(A) Schematic example of the Ub K-R mutants used in the experiment. Chromatin ubiquitination is highly impaired in cells expressing the K27R mutant of Ub, while displays only minor effects with other mutants. (B) Knock-down of Ub (siRNA Ub) completely blocks the recruitment of 53BP1 to the sites of lesion (see vector). DDR foci are restored by the expression of a siRNA-resistant form of Ub (WT-Ub), but not by the K27R mutant, clearly indicating a pivotal role of K27 linkage in this process (see quantification below).

These pioneering results open new perspectives in the field of genome stability, suggesting that specific epigenetic marks (i.e. alternative modification sites and novel Ub tags) can be used to signal detrimental cellular conditions. We just began to understand how chromatin remodels its structure by adding these bulky peptide-based tags, to generate a peculiar signal to alert the cell of a harmful situation. It is now essential drawing a clear picture of the dynamics of this novel modification that we discovered, in order to identify novel potential markers for diagnosis and therapy of human diseases.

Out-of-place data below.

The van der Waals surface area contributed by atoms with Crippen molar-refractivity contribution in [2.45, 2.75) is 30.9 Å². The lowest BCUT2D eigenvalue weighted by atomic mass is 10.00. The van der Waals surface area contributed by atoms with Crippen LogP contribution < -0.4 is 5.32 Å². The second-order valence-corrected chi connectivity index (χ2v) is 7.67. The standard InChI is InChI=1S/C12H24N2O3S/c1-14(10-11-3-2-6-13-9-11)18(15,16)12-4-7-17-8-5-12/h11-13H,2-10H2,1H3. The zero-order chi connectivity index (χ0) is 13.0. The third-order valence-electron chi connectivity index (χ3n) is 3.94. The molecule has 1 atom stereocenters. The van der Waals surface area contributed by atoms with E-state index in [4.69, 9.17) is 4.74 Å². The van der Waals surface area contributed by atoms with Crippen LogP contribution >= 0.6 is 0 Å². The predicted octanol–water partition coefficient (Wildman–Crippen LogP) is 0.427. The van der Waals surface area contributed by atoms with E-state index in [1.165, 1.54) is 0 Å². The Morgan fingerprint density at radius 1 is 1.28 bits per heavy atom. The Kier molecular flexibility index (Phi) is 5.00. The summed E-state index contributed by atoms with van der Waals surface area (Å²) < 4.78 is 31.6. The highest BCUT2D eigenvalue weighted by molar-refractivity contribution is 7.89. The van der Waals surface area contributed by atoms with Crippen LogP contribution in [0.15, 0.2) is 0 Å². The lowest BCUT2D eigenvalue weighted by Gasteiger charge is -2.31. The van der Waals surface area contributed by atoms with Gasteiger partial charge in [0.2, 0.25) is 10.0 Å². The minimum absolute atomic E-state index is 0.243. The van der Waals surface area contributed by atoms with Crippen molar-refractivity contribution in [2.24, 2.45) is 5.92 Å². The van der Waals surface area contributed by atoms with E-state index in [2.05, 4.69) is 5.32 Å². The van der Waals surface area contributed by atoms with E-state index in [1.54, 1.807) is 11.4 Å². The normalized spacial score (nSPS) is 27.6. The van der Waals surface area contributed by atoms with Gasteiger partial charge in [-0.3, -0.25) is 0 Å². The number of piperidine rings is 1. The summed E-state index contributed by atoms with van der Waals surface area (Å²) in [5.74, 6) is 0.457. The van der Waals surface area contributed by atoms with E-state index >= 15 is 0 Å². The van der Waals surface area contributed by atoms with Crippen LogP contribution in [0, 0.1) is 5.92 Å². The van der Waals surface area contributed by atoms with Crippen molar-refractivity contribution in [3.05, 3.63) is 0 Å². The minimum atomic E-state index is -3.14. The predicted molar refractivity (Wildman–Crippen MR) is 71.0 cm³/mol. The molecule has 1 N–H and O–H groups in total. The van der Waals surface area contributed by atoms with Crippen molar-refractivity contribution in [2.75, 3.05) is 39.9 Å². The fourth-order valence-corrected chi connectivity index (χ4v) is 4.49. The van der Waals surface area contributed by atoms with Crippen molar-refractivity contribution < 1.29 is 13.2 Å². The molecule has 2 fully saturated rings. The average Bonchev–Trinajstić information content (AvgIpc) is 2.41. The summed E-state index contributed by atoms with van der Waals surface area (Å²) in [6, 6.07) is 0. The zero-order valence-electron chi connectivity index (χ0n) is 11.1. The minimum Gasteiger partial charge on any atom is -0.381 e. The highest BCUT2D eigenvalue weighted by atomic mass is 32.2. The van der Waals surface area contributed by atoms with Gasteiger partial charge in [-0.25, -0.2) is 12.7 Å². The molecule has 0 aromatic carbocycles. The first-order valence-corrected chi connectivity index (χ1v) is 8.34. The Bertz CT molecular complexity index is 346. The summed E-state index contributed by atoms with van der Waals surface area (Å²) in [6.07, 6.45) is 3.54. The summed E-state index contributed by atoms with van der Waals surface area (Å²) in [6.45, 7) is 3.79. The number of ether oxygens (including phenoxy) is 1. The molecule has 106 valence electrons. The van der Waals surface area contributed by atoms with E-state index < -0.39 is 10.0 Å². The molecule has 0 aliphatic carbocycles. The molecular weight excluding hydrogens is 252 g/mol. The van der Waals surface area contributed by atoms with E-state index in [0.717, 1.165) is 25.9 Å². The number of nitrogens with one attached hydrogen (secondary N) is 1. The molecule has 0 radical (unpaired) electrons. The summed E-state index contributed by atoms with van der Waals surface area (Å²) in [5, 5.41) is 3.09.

Formation of DSBs determined by genotoxic treatments induces a wave of phosphorylation events targeting different substrates – e.g. histone H2A.X - generating the docking sites for downstream DDR factors.

These events allow the recruitment of ubiquitinating enzymes, namely RNF8 and RNF168, which results in extensive ubiquitination of the surrounding chromatin.

Major targets of RNF168-induced ubiquitination are histones belonging to H2A family, which are modified on the new K13/K15 site at the N-terminal tail of the protein by a non-canonical type of ubiquitination, linked through K27 residue of Ub.

This Ub-mediated step is required for the recruitment to DDR foci of factors - 53BP1 and BRCA1 - responsible for activating downstream processes, including cell cycle arrest and DNA repair.